Organic intimacy: emotional practices at an organic store

Jón Þór Pétursson*

*Corresponding author for this work

Research output: Contribution to journalArticlepeer-review

8 Citations (Scopus)


The article tells the story of the rise and fall of the organic store Yggdrasill in Iceland. That story features humble founders, caring customers, dedicated staff, as well as anonymous investment funds, and it describes the conversion of organics from a niche market to mainstream consumption. Through an ethnographic account of everyday life at the organic store, the article analyzes how intimacy within the modern food chain is established through emotional practices. Staff and customers share feelings of reciprocity, not only towards organic producers, but also towards each other through acts of selling and buying organic products, forming intimate attachment and creating trust to counter the fears and anonymity of the modern food chain. Drawing on theories of affect and emotional practices and combining ethnography with narrative analysis, the article explores the role of emotions and how the doing of emotions makes organic food consumption meaningful within the industrial food system.

Original languageEnglish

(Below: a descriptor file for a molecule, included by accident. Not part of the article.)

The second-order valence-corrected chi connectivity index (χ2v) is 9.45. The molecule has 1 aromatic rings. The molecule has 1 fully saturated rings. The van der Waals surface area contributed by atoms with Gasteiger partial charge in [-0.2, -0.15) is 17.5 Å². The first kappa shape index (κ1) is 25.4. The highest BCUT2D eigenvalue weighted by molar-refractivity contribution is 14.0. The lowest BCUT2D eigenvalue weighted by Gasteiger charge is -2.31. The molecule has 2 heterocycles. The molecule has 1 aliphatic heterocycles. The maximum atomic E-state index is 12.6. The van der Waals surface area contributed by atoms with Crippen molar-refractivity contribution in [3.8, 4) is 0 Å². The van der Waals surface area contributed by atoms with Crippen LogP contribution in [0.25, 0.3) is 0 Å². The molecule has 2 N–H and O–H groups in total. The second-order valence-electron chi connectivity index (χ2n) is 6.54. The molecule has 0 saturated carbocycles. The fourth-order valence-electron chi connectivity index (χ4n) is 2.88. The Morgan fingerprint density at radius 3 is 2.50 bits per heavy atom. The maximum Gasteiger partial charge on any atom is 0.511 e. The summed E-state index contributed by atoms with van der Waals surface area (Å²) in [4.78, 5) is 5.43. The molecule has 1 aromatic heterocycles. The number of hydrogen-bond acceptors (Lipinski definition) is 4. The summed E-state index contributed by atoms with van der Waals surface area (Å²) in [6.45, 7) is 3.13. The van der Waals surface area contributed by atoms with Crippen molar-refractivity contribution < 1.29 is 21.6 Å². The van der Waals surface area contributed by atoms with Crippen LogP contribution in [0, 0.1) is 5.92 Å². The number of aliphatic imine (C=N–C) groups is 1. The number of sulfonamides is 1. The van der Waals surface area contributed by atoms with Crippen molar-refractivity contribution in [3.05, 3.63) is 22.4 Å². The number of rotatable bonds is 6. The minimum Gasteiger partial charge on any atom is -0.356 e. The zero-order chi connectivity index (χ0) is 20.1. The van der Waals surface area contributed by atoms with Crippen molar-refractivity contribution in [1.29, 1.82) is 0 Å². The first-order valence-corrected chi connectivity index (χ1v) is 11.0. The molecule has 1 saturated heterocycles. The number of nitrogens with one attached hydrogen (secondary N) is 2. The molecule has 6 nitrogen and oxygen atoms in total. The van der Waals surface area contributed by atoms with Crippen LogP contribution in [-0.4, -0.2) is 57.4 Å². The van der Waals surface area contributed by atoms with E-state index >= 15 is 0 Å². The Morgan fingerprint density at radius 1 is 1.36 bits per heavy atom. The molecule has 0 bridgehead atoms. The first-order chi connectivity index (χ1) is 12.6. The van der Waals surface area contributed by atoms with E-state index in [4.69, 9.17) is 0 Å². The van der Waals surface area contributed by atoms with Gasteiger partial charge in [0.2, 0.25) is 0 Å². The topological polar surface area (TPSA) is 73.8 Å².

Pages (from-to)581-594
Number of pages14
JournalAgriculture and Human Values
Issue number3
Publication statusPublished - 1 Sept 2018

Bibliographical note

Funding Information:
I would like to thank Valdimar Tr. Hafstein, Håkan Jönsson and Bernhard Tschofen for their generous support during the writing of this article. Thanks also to Katarzyna Herd, Meghan Cridland and Michael Humbracht for helpful comments and other assistance. Finally, I thank the editor of Agriculture and Human Values and the two anonymous reviewers for their valuable remarks.

Publisher Copyright:
© 2018, The Author(s).

Other keywords

  • Affects
  • Consumption
  • Emotional labor
  • Emotions
  • Ethnography
  • Intimacy
  • Narrative
  • Organic food
  • Retail
  • Rhythm


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